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Accessible handrails in corridor

Handrails

Introduction

The correct use of handrails makes a building more accessible. It allows people to move independently throughout a building and reduces the likelihood of a fall. Equally, rails can be used to provide sensory clues for those navigating around different areas of a building.

Handrails should be fitted along main communication routes, lifts, staircases and in departmental corridors as required. See also Core Elements HBN 00-04 Circulation and Community Spaces

Using contrasting colour on surfaces and features in a building can help those with visual difficulties navigate their immediate surroundings. A handrail or grabrail that contrasts in colour with the wall behind will make it more visible.

Recommended standards:

  • To help people identify handrails more easily, use a colour contrast with that of the surrounding wall.
    To meet recommendations relating to colour contrast, it is important to consider the relative Light Reflectance Values (LRV) of the adjacent surface colours. A difference in LRV of 30 points provides sufficient contrast.

To help with mobility, handrails should be fitted along main circulation routes, department corridors, staircases and along ramps.

Recommended standards:

  • Promote independent mobility by placing handrails in key areas such as corridors, stairs and lift walls. If the space is wide enough, handrails should be placed to both sides of a corridor or stair.
  • Ensure a minimum distance of 1500mm between the inside faces of handrails to allow for two-way flow of people. Where the corridor is obstructed by columns and the like, the clear width can be reduced to 1200mm.
  • Make sure the space between the handrail and the adjacent wall is between 60 and 75mm. This avoids knuckles being scraped along the wall and allows the forearm to be rested on the rail without danger of getting trapped.
  • Handrails with wall protection can be combined as one. Where used, there needs to be a minimum 50mm vertical clearance between the handrail and wall protection to make sure grip is not compromised.
  • Wall-mounted grabrails can be used to help wheelchair users steady themselves or to move in or out of a wheelchair. These should be used in places such as sanitary spaces, in line with relevant guidance. Please see Health Building Note 00-10 Part C: Sanitary assemblies for further information.

Handrails and grabrails should be fixed securely and at heights that are convenient for all building users.

Recommended standards:

  • Fix handrails within a range of 900-1000mm along corridors, ramps and flights of steps. On stair landings this can increase to 900-1100mm.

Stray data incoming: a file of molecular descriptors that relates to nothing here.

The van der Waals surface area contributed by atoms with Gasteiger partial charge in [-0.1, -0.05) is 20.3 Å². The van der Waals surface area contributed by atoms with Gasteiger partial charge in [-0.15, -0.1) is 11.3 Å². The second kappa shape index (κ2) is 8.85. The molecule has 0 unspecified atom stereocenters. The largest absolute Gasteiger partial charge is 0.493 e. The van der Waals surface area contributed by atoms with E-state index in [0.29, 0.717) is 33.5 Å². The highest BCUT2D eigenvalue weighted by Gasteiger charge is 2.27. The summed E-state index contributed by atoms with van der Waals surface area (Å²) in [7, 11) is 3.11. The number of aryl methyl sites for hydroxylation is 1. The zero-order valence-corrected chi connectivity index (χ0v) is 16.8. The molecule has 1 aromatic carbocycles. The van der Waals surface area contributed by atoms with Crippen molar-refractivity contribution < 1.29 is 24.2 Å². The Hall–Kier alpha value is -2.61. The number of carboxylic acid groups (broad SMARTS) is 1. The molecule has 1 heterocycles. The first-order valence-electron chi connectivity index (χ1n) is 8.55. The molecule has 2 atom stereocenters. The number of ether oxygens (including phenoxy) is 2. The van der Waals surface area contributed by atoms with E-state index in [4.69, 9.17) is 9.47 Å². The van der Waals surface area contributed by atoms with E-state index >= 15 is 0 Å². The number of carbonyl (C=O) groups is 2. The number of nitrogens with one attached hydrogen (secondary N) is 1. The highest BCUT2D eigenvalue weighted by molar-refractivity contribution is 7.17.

• In children’s departments consider providing a lower handrail, fixed 600mm above the floor surface.
  • Fix handrails and door handles at different heights. This will stop them from clashing when doors open against walls with handrails.
  • Handrails and grabrails fitted to walls should be strong enough to support a person’s weight when they raise or lower themselves.
  • The clear distance between handrail and wall should be between 60-75mm
  • Design fixings should allow for continuous movement along the handrail.

Install handrails that are firm, comfortable, provide good support and are warm to the touch. Ideally handrails should be round or oval as these are comfortable for most users. Square or rectangular handrails should be avoided as these can be uncomfortable to grip. Reference should be made to Approved Document M of the Building Regulations and subsequent Amendments.

Recommended Standards:

  • Cross-section diameter of the handrail should be 40-45mm in line Building Regulations.
  • Handrails need to be smooth with minimum joints and without any abrasive elements. Use of an elongated oval shape which has a broad, flatter upper surface offers more hand and forearm support.
  • Handrails should not be too hot or cold to touch, manufactured with a surface finish that keeps the handrail surface temperature as close to the ambient room temperature as possible. This can be achieved by using a non-conductive material such as a polyester powder-coated finish or wood.
  • Ensure the end of handrails do not cause an injury hazard or obstruct passers-by.
  • Avoid recessed handrails as they are difficult to lean on for support.
  • Handrails should have rounded edges and project at least 300mm beyond the top and bottom of steps and ramps. This helps building users steady themselves when using the stairs.
  • Allow sufficient separation between handrails and radiators to prevent users accidently touching the radiator or the handrail becoming too hot.
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